WhereCanada ImpactPreparedness DateJul 2015

In light of the recent Wildfires in Western Canada, did you know…?

  • Wildfires are a natural hazard in any forested and grassland region in Canada.
  • The regions with the highest wildfire occurrence are British Columbia, and the Boreal forest zones of Ontario, Quebec and the Prairies.
  • Approximately 8,000 wildfires occur in Canada each year.
  • Fires caused by lightning represent 45% of all fires, but because they occur in remote locations and often in clusters, they represent 81% of total area burned.

How to prepare for a Wildfire

  • Prepare an emergency kit: http://www.getprepared.gc.ca/cnt/kts/index-en.aspx
  • Check for, and remove, fire hazards in and around your home, such as dried out branches, leaves and debris. Keep a sprinkler in an accessible location.
  • Learn fire safety techniques, teach them to members of your family and have fire drills regularly.
  • Maintain first-aid supplies to treat the injured until help arrives.
  • Have an escape plan so that all members of the family can get out of the house safely.
  • Have an emergency plan so family members can contact each other in case of separation.
  • Make sure you and your family are familiar with the technique of “STOP, DROP, AND ROLL” in case of clothes catching on fire.
  • Make sure every floor and all sleeping areas have smoke detectors.
  • Consult with your local fire department about making your home fire-resistant.

During a Wildfire

  • Monitor local radio stations and air quality advisories, as high concentrations of fine particulate matter due to wildfire smoke may be prevalent.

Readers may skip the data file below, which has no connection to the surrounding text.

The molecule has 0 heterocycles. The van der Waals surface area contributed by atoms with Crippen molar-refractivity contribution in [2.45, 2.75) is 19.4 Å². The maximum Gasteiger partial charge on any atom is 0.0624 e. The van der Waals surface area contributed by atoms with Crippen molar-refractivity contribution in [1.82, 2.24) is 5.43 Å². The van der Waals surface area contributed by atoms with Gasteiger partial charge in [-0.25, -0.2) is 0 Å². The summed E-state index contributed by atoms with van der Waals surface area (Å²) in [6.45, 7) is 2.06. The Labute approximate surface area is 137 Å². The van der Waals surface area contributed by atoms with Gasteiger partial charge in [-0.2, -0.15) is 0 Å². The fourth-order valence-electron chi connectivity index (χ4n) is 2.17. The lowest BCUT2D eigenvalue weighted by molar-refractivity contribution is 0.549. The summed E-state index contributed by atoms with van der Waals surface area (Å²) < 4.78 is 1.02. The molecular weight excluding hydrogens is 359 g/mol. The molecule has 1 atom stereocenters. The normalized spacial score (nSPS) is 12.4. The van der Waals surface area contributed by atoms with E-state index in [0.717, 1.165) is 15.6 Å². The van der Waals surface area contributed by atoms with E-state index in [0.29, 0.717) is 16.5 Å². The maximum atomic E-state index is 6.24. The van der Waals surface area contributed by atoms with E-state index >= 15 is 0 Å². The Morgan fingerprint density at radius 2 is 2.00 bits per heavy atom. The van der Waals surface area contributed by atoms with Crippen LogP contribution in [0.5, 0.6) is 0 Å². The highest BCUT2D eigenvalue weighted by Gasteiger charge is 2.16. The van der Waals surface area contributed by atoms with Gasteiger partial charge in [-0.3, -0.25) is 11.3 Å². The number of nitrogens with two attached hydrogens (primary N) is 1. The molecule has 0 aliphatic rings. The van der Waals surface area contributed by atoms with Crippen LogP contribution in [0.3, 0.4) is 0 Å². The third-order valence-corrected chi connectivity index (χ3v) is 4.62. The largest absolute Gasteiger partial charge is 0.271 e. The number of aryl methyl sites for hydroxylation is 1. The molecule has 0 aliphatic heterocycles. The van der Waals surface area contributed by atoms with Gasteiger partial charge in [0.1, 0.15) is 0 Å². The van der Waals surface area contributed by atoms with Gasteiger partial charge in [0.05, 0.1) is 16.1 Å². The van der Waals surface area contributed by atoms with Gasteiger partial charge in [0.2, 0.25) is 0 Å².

• Be prepared to evacuate at anytime. If authorities ask you to evacuate, do so immediately.
  • Persons with chronic underlying medical conditions should postpone strenuous exercise until any advisory is lifted.
  • Staying indoors and in air-conditioned spaces helps to reduce fine particulate exposure. Exposure is particularly a concern for infants, the elderly and those who have diabetes, and lung or heart disease.
  • Contact your health care provider if you experience: difficulty in breathing, chest pain or discomfort, and sudden onset of cough or irritation of airways. If you are experiencing symptoms, avoid strenuous outdoor activities, especially along busy traffic corridors.
  • Keep your emergency kit close at hand, in a duffel bag, backpack, or suitcase with wheels. This should include insurance information and important personal documentation.
  • Keep all doors and windows closed in your home.
  • Remove flammable drapes, curtains, awnings or other window coverings.
  • Keep lights on to aid visibility in case smoke fills the house.
  • If sufficient water is available, turn sprinklers on to wet the roof and any water-proof valuables.

For further information on Wildfire Preparedness, visit:

GetPrepared.ca – http://www.getprepared.gc.ca/cnt/hzd/wldfrs-en.aspx

For further information on Emergency Preparedness, visit: http://focus-canada.org/work/emprep2015/

To learn more about Focus Humanitarian Assistance, visit: www.focus-canada.org and http://www.akdn.org/focus, or contact us on: Tel: +1 800 423 7972 / +1 416 423 7988

Image credit: Zama fire – La Crete, Alberta, 2012.  Courtesy of the Government of Alberta. Used under CC, source https://www.flickr.com/photos/governmentofalberta/with/7551377414/.